“The rumors suggest a fairly extensive housecleaning,” said Howard Eissenstat, a Turkey researcher at St. Lawrence University and a senior nonresident fellow at the Project on Middle East Democracy.

“This perhaps isn't very surprising, given the extent to which the party has been focused on pursuing enemies and purging dissent rather than addressing the nuts and bolts of delivering services to its constituents, which has always been the core of the party's allure for all but the most devoted,” he told Al-Monitor.

Another factor behind the expected shakeup is that prominent party members are now jockeying for the jobs, said Tanrikulu.

A state of emergency in the wake of the coup has largely sidelined parliament, with the government ruling by decree. “A lawmaker is already less effective now than a mayor or other local administrators,” he said. Once the constitutional changes enter into force in 2019, parliament will be “neutralized,” making mayorships more desirable for prominent party members, said Tanrikulu.

“Getting rid of the mayors might bring fresh blood, but it is more likely to be Erdogan loyalists, which doesn't solve the basic problem of demonstrating to wavering supporters that the AKP can still connect with their needs and concerns,” Eissenstat said.

Topbas appeared especially vulnerable after his son-in-law was jailed for a second time in June on charges he funneled money to the Gulen movement.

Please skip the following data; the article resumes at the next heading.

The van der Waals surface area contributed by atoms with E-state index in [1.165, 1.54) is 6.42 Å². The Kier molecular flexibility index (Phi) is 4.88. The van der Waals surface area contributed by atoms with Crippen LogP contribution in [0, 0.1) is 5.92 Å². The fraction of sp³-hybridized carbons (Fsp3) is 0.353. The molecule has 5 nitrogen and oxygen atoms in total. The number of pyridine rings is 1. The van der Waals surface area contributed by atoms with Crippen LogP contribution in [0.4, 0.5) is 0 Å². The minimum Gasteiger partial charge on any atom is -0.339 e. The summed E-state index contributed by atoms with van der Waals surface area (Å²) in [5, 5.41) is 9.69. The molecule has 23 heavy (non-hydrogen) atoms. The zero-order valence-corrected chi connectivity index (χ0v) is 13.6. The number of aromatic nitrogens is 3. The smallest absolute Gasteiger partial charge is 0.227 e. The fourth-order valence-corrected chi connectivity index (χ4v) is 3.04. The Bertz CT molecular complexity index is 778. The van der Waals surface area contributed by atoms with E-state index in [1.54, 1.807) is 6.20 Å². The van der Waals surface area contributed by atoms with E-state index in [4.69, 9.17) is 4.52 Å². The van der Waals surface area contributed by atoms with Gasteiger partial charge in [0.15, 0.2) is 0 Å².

But Topbas’ greatest weakness may have been his failure to deliver Istanbul in the referendum. Ankara and Izmir, the second- and third-biggest cities, also rejected the controversial changes, but the loss of his hometown was surely a blow for Erdogan, who came from a poor waterfront neighborhood before becoming mayor in 1994.

Not only is Istanbul the cultural and economic heart of Turkey, responsible for a third of Turkey’s output and almost 20% of its population, its pious poor and expanding middle class are the AKP’s bedrock.

The mild-mannered Topbas, a party stalwart who he said he would remain in the AKP, oversaw a vast expansion of the city’s transportation links and a building boom that transformed the 8,000-year-old city’s skyline, leveled historical quarters and sparked bitter protests from residents angry over the loss of green space.

Less than a week after Topbas’ departure, Erdogan, more determined than ever to hold onto the municipality in 2019, tapped district mayor Mevlut Uysal for the post, wrote columnist Abdulkadir Selvi. Perhaps Erdogan is recalling Sultan Mehmed, who proclaimed before capturing Istanbul from the Byzantines in 1453, “Either I conquer Istanbul or Istanbul conquers me.”

Found in: purge, turkey elections, akp, turkish politics, recep tayyip erdogan, justice and development party, municipality, istanbul

Ayla Jean Yackley is a freelance journalist who has covered Turkey for nearly two decades. She previously worked as a correspondent for Reuters and Bloomberg News and writes mainly about politics and the economy, with a focus on minority and human rights. Her reporting has also taken her to Iraq, Iran, Syria, Afghanistan, Russia, Germany and Cyprus. You can follow her on Twitter: @aylajean